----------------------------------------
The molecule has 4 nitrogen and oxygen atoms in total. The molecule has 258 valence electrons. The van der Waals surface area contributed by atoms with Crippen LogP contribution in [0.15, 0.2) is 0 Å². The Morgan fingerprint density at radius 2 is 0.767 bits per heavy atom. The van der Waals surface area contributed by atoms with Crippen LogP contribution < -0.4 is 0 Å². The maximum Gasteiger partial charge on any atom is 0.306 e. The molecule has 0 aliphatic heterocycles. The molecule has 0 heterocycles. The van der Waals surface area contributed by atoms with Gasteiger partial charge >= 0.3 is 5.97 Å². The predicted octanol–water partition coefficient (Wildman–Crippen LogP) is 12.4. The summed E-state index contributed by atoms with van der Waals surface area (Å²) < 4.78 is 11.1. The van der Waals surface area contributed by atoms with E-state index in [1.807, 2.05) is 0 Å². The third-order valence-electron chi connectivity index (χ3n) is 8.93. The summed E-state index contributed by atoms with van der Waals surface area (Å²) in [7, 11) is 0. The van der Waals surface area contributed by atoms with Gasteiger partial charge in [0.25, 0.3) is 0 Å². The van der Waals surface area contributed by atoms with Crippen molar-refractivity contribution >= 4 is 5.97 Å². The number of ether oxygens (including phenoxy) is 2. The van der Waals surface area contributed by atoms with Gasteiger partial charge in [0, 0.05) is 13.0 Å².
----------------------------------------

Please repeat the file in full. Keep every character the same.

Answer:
The molecule has 4 nitrogen and oxygen atoms in total. The molecule has 258 valence electrons. The van der Waals surface area contributed by atoms with Crippen LogP contribution in [0.15, 0.2) is 0 Å². The Morgan fingerprint density at radius 2 is 0.767 bits per heavy atom. The van der Waals surface area contributed by atoms with Crippen LogP contribution < -0.4 is 0 Å². The maximum Gasteiger partial charge on any atom is 0.306 e. The molecule has 0 aliphatic heterocycles. The molecule has 0 heterocycles. The van der Waals surface area contributed by atoms with Gasteiger partial charge >= 0.3 is 5.97 Å². The predicted octanol–water partition coefficient (Wildman–Crippen LogP) is 12.4. The summed E-state index contributed by atoms with van der Waals surface area (Å²) < 4.78 is 11.1. The van der Waals surface area contributed by atoms with E-state index in [1.807, 2.05) is 0 Å². The third-order valence-electron chi connectivity index (χ3n) is 8.93. The summed E-state index contributed by atoms with van der Waals surface area (Å²) in [7, 11) is 0. The van der Waals surface area contributed by atoms with Gasteiger partial charge in [0.25, 0.3) is 0 Å². The van der Waals surface area contributed by atoms with Crippen molar-refractivity contribution >= 4 is 5.97 Å². The number of ether oxygens (including phenoxy) is 2. The van der Waals surface area contributed by atoms with Gasteiger partial charge in [0, 0.05) is 13.0 Å².